On race day, the blood, sweat and tears of training will only take you so far--you’re gonna need a pre-run snack to power your performance. What kind? Nothing unusual, that’s for damn sure. “The most important thing when it comes to race day is to consume foods and beverages you trained with. You should never eat anything new within 48 hours of racing,” says Kelly Jones MS, RD, CSSD, LDN. Trial and error aren’t for game day, as food affects people in different ways. Not today, GI distress, lethargy and headaches. Not today.
For optimal effort and energy, have a solid breakfast, rich in carbs and low in fat, fiber and protein, at least two hours before race start. Think: A whole wheat bagel with an egg or nut butter or Greek yogurt with oatmeal, berries, and nuts. After that, you want a pre-run snack to keep stoking the fire. Here’s what to reach for:
90 Minutes Before the Race: Fuel with Slow-Release Carbs
An hour-and-a-half before start time, reach for a pre-run snack with good carbs that’s also low in protein and fiber. A solid pick: A cup of instant oatmeal you add water to. The carbs release slowly, fueling you while preventing hunger pangs, Jones says.
Or try a banana. “Bananas are great carbohydrate sources, shown to support running. A ripe banana will provide energy while also being easy on the stomach before a race,” she says.
Related: 3 Healthy Snacks Your Kids Will Love
During the Race: Get a Sweet Boost from Quick-and-Slow-Release Carbs
You’re in the middle of the race but your energy is draining—you need a quick boost to get you to the end. Avoid anything with protein or fat, says Jones--they’ll weigh you down and take a long time to digest.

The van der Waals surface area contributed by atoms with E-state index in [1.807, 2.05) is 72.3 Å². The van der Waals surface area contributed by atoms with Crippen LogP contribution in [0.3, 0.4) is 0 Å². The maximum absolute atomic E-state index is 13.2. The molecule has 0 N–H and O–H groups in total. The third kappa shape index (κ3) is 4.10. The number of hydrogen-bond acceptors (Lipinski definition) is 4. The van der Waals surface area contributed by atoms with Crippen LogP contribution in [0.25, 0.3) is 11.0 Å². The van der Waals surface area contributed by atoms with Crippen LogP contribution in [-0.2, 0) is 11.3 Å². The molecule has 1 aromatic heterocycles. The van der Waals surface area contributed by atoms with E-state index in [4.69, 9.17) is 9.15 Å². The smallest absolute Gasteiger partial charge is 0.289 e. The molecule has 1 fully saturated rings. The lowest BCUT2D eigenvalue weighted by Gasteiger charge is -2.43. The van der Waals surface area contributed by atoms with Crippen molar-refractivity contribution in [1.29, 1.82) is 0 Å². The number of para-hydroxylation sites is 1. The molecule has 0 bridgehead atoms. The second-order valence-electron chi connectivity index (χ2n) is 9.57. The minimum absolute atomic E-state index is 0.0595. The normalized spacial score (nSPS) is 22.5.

Energy gels are a go-to, but you can also try honey. “It’s shown to support endurance exercise just as effectively,” Jones says. “The combination of sugars in honey naturally sends both quick-release and slow-release carbs into the bloodstream, to lessen the chances of a spike and crash.” Pack your honey packets in your race belt!
Another option? “Salted dates have energy and fiber to prevent a spike and crash. The salt adds electrolytes you tend to sweat out, so this can be a great pick for heavy sweaters to stash in their belt,” she says.
After the Finish: Recover with Carbs and Protein
You did it! Grab a whole foods-based protein bar. “Bars such as RxBar or Kize provide high-quality protein in the form of egg whites, along with fruit-based carbohydrates to deliver the two most important nutrients for recovery,” Jones says.
You can also have milk and wait to eat. “Shelf-stable milk or soy milk containers provide the ideal carb-to-protein ratio for recovery,” Jones says. Even if you’re not hungry after a race, you can manage a swig. Now go celebrate.